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With a well-rounded background in health care and patient safety, Janet Jacob, MBA, RN, CPPS, seized the opportunity to become certified in patient safety. She was among the first of those to be awarded the CPPS credential after passing the exam in March 2012.

As senior director of patient safety at Cincinnati Children’s Hospital, Janet Jacob, MBA, RN, CPPS, has many opportunities to talk about safety science. Her hospital is internationally known for quality and safety, and in her role, she frequently hosts teams from near and far who come to learn best practices.

“Nurses and doctors were not taught improvement or safety science in school. They understand that health care needs to improve and when introduced to the basics of systems thinking and safety, lights go on,” Ms. Jacob says. “Until they have that basic understanding, there is a piece missing. Now, discussions have matured past talking about an error or near miss. We now talk about what we predict what might happen that is unexpected and plan mitigation strategies.”

 



Janet Jacob, MBA, RN, CPPS
From her start as a candy striper at age 15 to achieving licensure as an LPN, then an RN, working in critical care, and being awarded an MBA, Ms. Jacob has kept her finger on the pulse of the patient safety field from its infancy. Like many others, she had a dramatic response to the IOM report, To Err Is Human. “I made a decision at that time that I was going to be very proactive with this and be working my best to really make patient safety come alive in an organization,” she says.

Part of that commitment involved taking a weeklong course offered by the Institute for Healthcare Improvement. At the time, Ms. Jacob was working for a faith-based organization in Florida, in a job with responsibilities that touched 36 facilities. She dove into data analysis and met experts in the field, among them, her mentor, Bryan Sexton, PhD, MA.

“He and Peter Pronovost had just completed the Keystone Initiative that demonstrated they could eliminate central line infections if they use bundles,” she recalls. “They called to ask, ‘do you think your organization can help us not only validate what we learned, but also prove nursing causality in eliminating infections?’” It turns out they could, and demonstrated it in a randomized trial.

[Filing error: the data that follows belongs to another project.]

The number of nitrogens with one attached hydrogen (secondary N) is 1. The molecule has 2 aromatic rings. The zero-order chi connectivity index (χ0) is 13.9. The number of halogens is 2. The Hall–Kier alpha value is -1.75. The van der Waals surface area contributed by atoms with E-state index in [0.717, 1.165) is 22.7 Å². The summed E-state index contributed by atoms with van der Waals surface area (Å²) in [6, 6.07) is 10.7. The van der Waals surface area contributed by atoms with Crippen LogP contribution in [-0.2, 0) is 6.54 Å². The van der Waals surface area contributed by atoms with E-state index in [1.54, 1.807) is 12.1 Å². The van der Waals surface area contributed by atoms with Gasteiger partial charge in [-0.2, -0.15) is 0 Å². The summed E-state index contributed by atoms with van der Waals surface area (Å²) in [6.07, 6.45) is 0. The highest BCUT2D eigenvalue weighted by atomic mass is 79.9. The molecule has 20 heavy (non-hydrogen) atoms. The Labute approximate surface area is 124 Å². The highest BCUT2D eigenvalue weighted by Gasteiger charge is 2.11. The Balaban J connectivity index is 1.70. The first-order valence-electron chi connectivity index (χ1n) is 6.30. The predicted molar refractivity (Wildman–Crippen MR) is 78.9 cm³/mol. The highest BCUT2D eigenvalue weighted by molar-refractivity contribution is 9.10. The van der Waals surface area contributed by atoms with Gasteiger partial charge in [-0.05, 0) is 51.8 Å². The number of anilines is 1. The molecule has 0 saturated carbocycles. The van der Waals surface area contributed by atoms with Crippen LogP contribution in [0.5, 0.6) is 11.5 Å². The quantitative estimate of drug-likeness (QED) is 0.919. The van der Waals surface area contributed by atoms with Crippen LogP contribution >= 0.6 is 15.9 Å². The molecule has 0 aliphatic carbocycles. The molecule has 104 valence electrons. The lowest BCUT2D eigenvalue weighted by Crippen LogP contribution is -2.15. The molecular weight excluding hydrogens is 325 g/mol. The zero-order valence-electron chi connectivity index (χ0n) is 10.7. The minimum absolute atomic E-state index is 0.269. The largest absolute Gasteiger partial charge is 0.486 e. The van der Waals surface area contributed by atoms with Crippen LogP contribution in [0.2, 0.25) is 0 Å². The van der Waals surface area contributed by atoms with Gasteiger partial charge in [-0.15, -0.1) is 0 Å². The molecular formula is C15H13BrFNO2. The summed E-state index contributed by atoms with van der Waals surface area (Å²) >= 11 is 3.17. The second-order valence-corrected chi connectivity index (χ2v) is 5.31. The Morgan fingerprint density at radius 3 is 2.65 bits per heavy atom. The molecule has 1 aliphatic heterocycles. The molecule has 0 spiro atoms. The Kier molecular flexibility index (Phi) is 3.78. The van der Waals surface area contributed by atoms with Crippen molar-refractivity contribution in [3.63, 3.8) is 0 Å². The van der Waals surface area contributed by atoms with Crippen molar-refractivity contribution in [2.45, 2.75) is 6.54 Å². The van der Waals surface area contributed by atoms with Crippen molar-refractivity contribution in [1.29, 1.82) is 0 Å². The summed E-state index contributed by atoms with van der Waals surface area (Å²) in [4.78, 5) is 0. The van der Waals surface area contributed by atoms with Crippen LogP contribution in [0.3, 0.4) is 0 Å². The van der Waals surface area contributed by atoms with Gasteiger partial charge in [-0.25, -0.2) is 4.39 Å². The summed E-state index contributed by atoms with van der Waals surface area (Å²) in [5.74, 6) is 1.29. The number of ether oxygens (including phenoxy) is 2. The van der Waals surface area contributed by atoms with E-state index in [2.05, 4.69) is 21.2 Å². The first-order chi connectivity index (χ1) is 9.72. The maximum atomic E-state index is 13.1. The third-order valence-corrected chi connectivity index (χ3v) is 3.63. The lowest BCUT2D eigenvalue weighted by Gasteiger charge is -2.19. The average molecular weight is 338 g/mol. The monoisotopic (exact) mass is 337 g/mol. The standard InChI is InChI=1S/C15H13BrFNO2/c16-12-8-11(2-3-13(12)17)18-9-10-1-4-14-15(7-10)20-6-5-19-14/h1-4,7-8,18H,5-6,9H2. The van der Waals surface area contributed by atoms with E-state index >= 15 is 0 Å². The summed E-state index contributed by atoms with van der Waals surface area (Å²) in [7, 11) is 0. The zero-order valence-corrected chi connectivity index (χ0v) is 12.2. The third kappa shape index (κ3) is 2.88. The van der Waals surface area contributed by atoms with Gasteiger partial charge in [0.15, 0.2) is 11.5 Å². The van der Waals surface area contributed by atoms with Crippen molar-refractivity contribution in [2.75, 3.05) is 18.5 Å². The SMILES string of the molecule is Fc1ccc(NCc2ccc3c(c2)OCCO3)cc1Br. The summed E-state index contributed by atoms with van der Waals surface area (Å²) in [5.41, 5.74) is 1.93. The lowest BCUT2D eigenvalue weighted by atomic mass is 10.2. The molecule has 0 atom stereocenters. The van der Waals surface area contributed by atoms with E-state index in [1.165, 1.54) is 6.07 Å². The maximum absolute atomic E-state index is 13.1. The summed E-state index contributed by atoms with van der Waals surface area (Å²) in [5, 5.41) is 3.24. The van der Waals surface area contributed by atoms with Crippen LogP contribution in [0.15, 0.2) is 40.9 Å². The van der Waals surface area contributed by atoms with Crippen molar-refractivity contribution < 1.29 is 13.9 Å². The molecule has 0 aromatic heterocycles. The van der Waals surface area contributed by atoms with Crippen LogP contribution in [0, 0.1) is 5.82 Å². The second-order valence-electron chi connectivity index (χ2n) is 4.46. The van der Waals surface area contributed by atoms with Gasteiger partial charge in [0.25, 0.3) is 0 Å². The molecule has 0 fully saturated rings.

"This credential demonstrates a commitment and a competence in a field that is just absolutely critical."

Then Ms. Jacob and her family moved to Ohio, and Cincinnati Children’s became her professional home. She credits the hospital’s leadership team with creating an environment where the entire organization is focused on eliminating harm. “I have the honor to work with Drs. Uma Kotagal, Steve Muething and Derek Wheeler. Incredible physician leaders who are improving the outcomes of children throughout the world,” she says.

But there is another side to Ms. Jacob’s experience, a patient and family side, that has been touched by medical error. Her uncle, a West Point graduate and a mathematician, died because of an error in his chemotherapy dose. “His oncologist, who was his very, very close friend, had to tell him that he was going to die because of a math error,” she says. She recalled his story in an article she wrote while serving on the board of Consumers Advancing Patient Safety.

With that extensive and well-rounded background, Ms. Jacob seized the opportunity to become certified in patient safety. She was among the first of those to be awarded the CPPS credential after passing the exam in March 2012.

“A lot of organizations will say, ‘We’re for patient safety, we’re for reliability,’ but they don’t always know what that means,” she says. “This certification provides the ability to say, ‘I understand what it means, and I know what we can do to help get there.’ It demonstrates a commitment and a competence in a field that is just absolutely critical.

“In any profession, you need to be certified to show that you have at least reached that competence and have a commitment to continually grow,” she adds. “When what you do has eternal consequences, there is no casual business.”

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